'Jersey Boys' Review: Timeless Tunes Always in Season
Hate today's Auto-Tune-enabled pop songs? Your anger might burn hotter after taking in the touring production of "Jersey Boys," a superior jukebox musical which routinely transcends the label.
"Jersey Boys," currently playing at the Buell Theatre in Denver through Aug. 11 before moving on to Portland, Edmonton, Providence, R.I. and Pittsburgh, returns us to the glory days of four scrappy lads from the Garden State.
Even teens weened on Katy Perry and Lady Gaga can't escape songs like "Walk Like a Man" and "Sherry," tracks forever woven into our cultural fabric for all the right reasons. They still swing, and the game cast of the show's current tour mostly do them justice.
There's only one Frankie Valli, but when "Jersey Boys" hits every mark it's as if the British Invasion was merely a military phrase waiting for a purpose.
What lurks not too far beneath the surface is the notion that these four lads - Frankie Valli, Bob Gaudio, Tommy DeVito and Nick Massi - didn't hate the Man or engage in hippie-fueled flights of fancy like their musical peers. They were blue-collar born and raised, and their music never became anthems for the flower power crowd.
"Jersey Boys" doesn't get political, but the undercurrent of musicians' success and longevity speaks for itself.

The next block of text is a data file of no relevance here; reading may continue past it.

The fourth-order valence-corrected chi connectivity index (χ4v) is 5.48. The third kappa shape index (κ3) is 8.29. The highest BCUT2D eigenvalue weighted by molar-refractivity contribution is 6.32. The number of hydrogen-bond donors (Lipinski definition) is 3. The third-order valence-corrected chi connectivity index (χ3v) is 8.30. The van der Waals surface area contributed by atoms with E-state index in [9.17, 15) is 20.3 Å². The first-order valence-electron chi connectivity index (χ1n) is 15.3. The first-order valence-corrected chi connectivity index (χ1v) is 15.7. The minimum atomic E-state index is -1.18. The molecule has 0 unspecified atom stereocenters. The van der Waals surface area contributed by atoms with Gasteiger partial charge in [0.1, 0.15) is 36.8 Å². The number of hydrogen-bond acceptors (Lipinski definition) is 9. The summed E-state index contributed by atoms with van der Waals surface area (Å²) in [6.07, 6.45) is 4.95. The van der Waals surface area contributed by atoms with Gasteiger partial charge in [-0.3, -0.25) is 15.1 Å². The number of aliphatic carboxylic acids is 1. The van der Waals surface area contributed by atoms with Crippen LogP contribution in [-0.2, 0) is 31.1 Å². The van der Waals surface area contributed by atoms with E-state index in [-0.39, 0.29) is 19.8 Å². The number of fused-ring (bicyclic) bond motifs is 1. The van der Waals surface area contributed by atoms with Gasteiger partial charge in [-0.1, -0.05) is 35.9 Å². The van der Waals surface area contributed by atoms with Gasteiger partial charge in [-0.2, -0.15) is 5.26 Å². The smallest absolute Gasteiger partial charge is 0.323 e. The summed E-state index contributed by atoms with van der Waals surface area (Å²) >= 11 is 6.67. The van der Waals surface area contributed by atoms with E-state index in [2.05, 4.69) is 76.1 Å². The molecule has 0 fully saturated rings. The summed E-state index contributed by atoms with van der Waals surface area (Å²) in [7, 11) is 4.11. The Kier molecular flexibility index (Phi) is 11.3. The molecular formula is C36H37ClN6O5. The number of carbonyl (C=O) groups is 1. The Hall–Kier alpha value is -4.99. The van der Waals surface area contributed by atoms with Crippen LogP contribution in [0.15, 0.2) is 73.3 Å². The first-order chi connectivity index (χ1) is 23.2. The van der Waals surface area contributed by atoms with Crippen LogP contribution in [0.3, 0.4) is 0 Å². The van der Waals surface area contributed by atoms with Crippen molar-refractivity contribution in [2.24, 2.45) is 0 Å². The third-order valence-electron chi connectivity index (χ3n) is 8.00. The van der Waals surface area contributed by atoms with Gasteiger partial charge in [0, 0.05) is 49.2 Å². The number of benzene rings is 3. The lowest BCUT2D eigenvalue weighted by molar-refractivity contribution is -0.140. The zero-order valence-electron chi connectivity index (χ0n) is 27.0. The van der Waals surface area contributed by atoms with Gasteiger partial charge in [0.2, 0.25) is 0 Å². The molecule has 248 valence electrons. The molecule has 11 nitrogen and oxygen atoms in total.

The musical begins with a brief allusion to modern, hip-hop music before taking us back to the late 1950s when a tough as nails musician Tommy (Colby Foytik) lures pint-sized Frankie (Brad Weinstock) into his band.
The pair quickly bond even though Tommy routinely drags Frankie into his illegal behavior. They survive brushes with the law and fatefully team up with a songwriter (Jason Kappus as Bob Gaudio) who turns Frankie's crackling falsetto into a gold record-making machine.
And those hits remain pure pop wonders, even if Weinstock can't perfectly recreate Valli's soaring vocals. Who could, really? Weinstock gets the feisty attitude of the perennial underdog despite sounding like Lou Costello trying to keep up with his partner's latest scam.
"Jersey Boys" lacks a standout musical number, yet the consistency of the songs and their execution offers its own palpable rewards. The staging choices almost all click, especially when the band performs to a live camera and we see both the band in motion and the image shooting out to TV sets across the country.
The production stumbles a few times, including a rushed sequence involving the death of a key character's daughter and some of the legal wrangling behind the scenes. Kudos to book writers Marshall Brickman and Rick Elice for packing so much musical history into a superior jukebox musical. The show doesn't force songs like "Rag Doll" to tell the group's fractured rise and fall. Instead, the songs become time markers, examples of how the quartet matures despite the massive in fighting.
Frankie Valli and the Four Seasons should have imploded before it reached music nirvana, but the bonds of loyalty to each other and their humble home state held them together. They were too busy proving everyone who knew them wrong, that they could overcome the cultural forces that kept many of their old pals glued to dead end Jersey jobs.
"Jersey Boys" is decidedly old fashioned despite the tough Jersey Tawk, a musical dedicated to a group which always put the music first and let nothing else stand in the way.
Follow Christian Toto on Twitter @TotoMovies